With flurry of new local studies, Jewish communities seeing trends and making changes
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With flurry of new local studies, Jewish communities seeing trends and making changes

Local population studies measure American Jewry

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The Jewish Federation of Northern New Jersey’s interim executive David Gad-Harf, at a recent planning meeting. Given the resources, he said, a new demographic survey would be appropriate at this time. Courtesy the Jewish Federation of Northern New Jersey

SAN FRANCISCO – The American Jewish community spends a lot of money counting itself.

So does the United States as a whole: The 2010 U.S. Census cost taxpayers $13 billion.

The Jewish community counts its own for much the same reasons: to get a representative picture of the Jewish population, as well as detailed information to assess needs, raise money, plan services and measure the effectiveness of existing programs.

While the era of the national Jewish study appears to be over – there are no plans for continuing the decennial National Jewish Population Survey, which last time around cost $6 million – local Jewish communal leaders are still investing heavily in surveying their own communities.

Ira Sheskin, director of the Jewish Demographer Project at the University of Miami, says he has done 55 population studies for local Jewish communities since 1993. “Local studies turn out to be more important because planning is done at the local level,” he said.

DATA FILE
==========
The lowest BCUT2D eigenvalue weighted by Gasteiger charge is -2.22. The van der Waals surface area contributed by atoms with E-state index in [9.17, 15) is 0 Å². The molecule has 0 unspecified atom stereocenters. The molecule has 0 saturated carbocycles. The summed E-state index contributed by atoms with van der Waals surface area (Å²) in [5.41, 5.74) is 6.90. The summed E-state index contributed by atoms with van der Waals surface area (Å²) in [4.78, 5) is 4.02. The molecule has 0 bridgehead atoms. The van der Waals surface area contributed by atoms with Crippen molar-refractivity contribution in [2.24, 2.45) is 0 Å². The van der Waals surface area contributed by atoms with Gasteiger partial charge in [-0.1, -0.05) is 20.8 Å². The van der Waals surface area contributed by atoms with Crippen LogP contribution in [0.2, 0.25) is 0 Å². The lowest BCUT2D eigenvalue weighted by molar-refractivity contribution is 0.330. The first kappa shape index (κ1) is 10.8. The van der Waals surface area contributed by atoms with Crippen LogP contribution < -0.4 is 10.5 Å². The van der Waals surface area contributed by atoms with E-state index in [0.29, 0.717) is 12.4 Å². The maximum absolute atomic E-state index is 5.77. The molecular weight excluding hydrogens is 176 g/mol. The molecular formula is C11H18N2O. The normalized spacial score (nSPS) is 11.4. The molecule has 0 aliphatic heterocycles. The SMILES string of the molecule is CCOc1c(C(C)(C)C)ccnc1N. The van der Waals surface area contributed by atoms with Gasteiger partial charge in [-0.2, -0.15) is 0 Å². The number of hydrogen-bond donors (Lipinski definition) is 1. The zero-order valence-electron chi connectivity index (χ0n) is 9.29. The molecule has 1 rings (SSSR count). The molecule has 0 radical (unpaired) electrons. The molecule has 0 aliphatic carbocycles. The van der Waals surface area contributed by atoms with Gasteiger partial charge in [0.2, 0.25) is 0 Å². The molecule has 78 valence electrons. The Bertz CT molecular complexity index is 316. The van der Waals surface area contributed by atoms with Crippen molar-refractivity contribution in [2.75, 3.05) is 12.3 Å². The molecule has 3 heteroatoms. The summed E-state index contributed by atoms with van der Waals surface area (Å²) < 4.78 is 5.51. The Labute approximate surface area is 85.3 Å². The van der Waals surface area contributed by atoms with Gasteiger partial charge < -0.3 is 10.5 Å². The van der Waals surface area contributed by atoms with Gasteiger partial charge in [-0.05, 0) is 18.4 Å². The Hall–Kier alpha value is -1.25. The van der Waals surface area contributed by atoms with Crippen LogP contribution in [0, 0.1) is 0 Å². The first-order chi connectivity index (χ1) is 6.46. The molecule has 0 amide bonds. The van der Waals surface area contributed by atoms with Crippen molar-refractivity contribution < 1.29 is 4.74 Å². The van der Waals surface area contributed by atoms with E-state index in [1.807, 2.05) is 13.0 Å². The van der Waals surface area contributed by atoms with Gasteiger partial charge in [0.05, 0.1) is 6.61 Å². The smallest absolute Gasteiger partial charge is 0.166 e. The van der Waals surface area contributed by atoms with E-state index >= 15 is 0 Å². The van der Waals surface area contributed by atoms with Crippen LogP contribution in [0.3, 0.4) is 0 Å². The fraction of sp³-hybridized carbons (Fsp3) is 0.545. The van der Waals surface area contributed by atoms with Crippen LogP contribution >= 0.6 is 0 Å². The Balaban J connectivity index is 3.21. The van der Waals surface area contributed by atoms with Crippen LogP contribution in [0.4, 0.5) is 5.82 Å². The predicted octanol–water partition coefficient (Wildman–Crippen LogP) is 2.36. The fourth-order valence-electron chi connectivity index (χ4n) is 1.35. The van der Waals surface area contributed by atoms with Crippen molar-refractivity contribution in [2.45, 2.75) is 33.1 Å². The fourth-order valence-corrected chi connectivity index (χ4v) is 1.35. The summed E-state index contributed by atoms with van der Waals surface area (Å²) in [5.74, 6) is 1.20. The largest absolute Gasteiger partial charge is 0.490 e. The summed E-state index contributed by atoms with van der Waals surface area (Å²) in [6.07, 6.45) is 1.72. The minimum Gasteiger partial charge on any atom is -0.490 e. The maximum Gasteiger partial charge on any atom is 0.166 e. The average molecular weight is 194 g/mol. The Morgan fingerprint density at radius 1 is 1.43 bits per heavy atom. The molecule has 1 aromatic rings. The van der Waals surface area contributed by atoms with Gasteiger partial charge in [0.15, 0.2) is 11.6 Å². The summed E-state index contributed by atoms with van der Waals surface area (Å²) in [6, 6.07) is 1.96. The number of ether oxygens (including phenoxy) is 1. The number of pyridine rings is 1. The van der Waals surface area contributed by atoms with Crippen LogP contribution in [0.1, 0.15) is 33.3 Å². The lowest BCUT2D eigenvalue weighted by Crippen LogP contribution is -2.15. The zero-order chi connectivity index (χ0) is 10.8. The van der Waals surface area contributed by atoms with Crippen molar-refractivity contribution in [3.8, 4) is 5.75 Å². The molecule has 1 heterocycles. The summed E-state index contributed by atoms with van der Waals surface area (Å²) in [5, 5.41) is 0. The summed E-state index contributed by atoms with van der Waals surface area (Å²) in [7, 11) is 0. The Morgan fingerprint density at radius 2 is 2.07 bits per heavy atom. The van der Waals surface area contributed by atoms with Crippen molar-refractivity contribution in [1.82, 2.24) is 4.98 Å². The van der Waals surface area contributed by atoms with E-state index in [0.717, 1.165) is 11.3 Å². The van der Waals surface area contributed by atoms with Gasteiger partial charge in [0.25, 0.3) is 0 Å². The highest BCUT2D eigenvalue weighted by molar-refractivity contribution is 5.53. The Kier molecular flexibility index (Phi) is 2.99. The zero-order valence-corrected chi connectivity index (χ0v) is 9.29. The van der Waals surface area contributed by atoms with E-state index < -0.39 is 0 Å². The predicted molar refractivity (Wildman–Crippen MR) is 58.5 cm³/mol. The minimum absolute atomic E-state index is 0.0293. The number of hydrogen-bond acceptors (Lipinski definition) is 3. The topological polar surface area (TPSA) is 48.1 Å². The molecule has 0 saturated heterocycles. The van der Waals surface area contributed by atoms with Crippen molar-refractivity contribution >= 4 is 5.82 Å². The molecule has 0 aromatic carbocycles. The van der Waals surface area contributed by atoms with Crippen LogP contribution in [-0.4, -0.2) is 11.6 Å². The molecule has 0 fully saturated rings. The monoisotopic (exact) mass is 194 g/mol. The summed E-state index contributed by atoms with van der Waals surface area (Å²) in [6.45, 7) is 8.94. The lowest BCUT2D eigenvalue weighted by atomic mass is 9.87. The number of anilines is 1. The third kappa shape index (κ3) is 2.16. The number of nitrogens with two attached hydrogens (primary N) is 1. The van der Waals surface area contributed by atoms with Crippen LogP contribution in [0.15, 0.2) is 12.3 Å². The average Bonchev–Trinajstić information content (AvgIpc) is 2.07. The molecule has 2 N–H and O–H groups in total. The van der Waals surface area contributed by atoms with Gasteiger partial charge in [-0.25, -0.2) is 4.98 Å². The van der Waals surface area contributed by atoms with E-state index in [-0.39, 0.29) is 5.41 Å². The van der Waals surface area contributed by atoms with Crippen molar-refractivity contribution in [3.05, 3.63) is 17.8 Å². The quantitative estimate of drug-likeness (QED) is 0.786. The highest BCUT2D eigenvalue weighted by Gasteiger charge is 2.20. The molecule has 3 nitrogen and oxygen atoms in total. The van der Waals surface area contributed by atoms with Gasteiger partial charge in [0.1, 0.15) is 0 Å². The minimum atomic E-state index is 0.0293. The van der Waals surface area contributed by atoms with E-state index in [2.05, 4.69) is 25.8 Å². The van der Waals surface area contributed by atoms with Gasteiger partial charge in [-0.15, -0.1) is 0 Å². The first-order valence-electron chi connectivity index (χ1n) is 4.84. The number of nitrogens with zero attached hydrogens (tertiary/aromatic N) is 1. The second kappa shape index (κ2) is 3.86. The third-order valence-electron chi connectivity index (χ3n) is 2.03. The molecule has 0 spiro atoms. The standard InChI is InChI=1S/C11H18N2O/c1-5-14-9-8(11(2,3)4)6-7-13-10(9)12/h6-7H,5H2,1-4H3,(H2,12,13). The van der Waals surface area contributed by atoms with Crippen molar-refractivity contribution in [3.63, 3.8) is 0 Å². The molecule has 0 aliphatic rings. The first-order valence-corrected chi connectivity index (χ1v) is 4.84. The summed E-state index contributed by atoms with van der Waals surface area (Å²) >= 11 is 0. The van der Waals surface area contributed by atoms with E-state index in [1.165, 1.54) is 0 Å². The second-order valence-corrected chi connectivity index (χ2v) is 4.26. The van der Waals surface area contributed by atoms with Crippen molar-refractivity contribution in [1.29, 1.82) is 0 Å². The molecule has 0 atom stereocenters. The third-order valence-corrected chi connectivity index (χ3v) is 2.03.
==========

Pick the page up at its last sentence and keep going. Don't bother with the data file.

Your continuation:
In the last year and a half, he said, 10 local studies were completed, and major studies are under way in Cleveland, Chicago and New York City.

The average price for Sheskin’s crew to do its work is $125,000.

That is approximately what Baltimore paid for its 2010 Jewish community study. The federation’s planning vice president, Michael Hoffman, says it was worth every penny, calling the last study Baltimore did in 1999 “transformative.”

The new study, released in January, already has changed how the federation allocates its dollars, Hoffman said. It showed that the number of seniors older than 85 had tripled since 1999, so a task force is now looking at how to increase services to that population.

It also showed that while 55 percent of non-Orthodox Jews between 18 and 34 say that being Jewish is important to them, barely 14 percent want to be part of the Jewish community. So the federation is pumping more dollars into grassroots, non-institutional Jewish programs to help younger Jews connect Jewishly.

The New York study, commissioned by the UJA-Federation of New York at an estimated cost of $1.8 million, will be the single largest Jewish community study ever conducted outside Israel, according to the federation’s research director, Jennifer Rosenberg.

The New York federation conducts such studies every decade or so. They are said to influence everything from federation allocations to media coverage to government policy decisions.

The current study for the first time asks about second-generation Russian-speaking New Yorkers and Sephardic heritage. It also will devote increased attention to intermarried families and the changing nature of Jewish identity. The results are expected by next summer.

“Being able to quantify things, even if you ‘know’ them, is so important for planning,” Rosenberg said.